United Sounds Of Joy – United Sounds Of Joy

Posted: 21 March 2016 in Albums
Tags: , , ,

Bronze Rat Records – BR5 – 26th February 2016

Christopher Nosnibor

I’m late to the party here. Lauren Laverne’s already been bigging up this collaboration between Michael J Sheehy and former Dream City Film Club bandmate Alex Vald. I guess that’s the price you pay for having a full-time job that isn’t listening to and playing music, and you don’t have a production team to sift through your promos. I don’t begrudge Lauren getting in first, because I’m pleased to see the latest work by musicians who, in their former incarnation, recorded not one, but two Peel sessions.

Dream City Film Club were band out of time, and the same may be true of United Sounds Of Joy. However, the way in which music is disseminated and received now as opposed to 20 years ago means that outside the mainstream at least, music is more likely to be accepted on its own merits rather than on the basis of prevailing fashions.

There’s a strange polarity at play here: it’s harder than ever to break into the major league to achieve top-flight status and all that comes with that, in the form of international success, wealth and recognition. But the infinite fragmentation of everything beyond the mainstream means that bands can connect with niche-level audiences globally, and aren’t reliant on radio play or support at home to attain a degree of recognition. If there’s any justice, the channels now available will enable United Sounds of Joy to connect with the audience they merit.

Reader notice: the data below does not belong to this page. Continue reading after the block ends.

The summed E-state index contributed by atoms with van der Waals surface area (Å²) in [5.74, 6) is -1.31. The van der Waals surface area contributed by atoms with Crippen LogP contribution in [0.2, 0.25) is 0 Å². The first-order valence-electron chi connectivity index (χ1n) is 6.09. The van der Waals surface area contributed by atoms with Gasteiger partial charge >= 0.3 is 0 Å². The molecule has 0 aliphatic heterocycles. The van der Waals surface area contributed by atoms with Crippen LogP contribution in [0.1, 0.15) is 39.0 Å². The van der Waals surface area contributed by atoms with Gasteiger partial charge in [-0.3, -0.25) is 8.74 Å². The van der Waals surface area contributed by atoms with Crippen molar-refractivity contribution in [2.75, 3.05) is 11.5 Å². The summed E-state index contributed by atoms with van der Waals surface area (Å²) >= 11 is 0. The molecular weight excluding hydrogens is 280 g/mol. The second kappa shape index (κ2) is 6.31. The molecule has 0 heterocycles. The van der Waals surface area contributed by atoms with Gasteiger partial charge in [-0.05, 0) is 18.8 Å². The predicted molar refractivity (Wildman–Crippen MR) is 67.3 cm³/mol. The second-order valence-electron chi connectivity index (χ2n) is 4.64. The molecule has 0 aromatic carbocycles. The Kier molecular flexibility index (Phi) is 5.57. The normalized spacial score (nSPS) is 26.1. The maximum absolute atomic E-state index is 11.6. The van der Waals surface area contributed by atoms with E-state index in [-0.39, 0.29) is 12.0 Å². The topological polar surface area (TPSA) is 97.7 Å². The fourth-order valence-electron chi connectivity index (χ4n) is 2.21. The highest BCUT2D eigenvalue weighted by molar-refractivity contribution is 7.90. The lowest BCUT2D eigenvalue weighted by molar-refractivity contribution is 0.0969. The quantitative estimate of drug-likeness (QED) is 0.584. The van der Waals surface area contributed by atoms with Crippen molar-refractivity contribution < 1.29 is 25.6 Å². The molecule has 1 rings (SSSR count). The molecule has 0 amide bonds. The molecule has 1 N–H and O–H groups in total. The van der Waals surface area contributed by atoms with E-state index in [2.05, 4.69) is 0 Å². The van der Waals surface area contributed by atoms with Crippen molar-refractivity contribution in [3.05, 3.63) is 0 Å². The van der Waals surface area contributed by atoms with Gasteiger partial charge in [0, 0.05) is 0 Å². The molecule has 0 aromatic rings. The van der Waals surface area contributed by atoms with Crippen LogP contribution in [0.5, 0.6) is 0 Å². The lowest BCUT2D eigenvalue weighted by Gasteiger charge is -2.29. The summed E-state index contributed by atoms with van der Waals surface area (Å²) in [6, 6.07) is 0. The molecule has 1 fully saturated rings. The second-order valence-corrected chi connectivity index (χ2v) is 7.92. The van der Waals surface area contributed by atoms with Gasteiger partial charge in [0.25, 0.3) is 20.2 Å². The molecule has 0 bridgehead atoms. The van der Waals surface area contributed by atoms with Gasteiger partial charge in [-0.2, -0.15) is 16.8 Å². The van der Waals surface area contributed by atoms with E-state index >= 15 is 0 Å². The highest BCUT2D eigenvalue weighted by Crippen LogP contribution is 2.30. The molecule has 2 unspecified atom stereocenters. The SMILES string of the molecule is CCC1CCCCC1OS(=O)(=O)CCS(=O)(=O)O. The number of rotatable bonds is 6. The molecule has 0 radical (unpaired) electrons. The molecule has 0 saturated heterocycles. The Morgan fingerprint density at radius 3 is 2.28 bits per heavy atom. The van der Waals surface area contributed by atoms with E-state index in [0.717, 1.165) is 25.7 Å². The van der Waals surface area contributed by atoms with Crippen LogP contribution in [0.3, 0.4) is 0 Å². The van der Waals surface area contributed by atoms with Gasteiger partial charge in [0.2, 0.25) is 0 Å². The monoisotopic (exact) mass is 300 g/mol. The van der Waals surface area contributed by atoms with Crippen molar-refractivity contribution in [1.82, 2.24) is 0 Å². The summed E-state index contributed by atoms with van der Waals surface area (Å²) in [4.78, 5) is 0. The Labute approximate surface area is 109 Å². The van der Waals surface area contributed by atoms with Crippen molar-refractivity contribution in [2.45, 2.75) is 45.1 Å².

Yes, they are an acquired taste. For those unfamiliar with his previous work, Sheehy’s soft, haunted croon comes of a surprise at first, and in this musical context, it’s particularly unusual. It’s simply so rare to hear vocals on what is, in effect, an ambient audio work. Yet with hints of Scott Walker, minus the arch theatrical side, Sheehy’s voice is perfectly suited to the

The music is wispy, vague, hauntingly intangible. Shimmering guitars tremolo in ‘The Sun That Hides a Darker Star, and the monotone spoken word of ‘Dust Veil’ cracks dryly over the sparse bassline and dark, pulsating industrial wasteland conjured by the crunching, mechanical rhythm. ‘Wounded Moon’ has something of a Michael Gira / Angels of Light quality to it, calling to mind the sparse, folkier later works, infused with a slow-burning drone.

It’s a greatly understated work, at times it’s almost sonically subliminal – yet it still succeeds in achieving a most hypnotic effect. And that’s precisely why it warrants exposure, exploration, consideration. By no means an immediate album United Sounds Of Joy is most definitely an intriguing album, built on many layers. It’s not one to hurry, but one to explore.

United Sounds of Joy

United Sounds Of Joy Online

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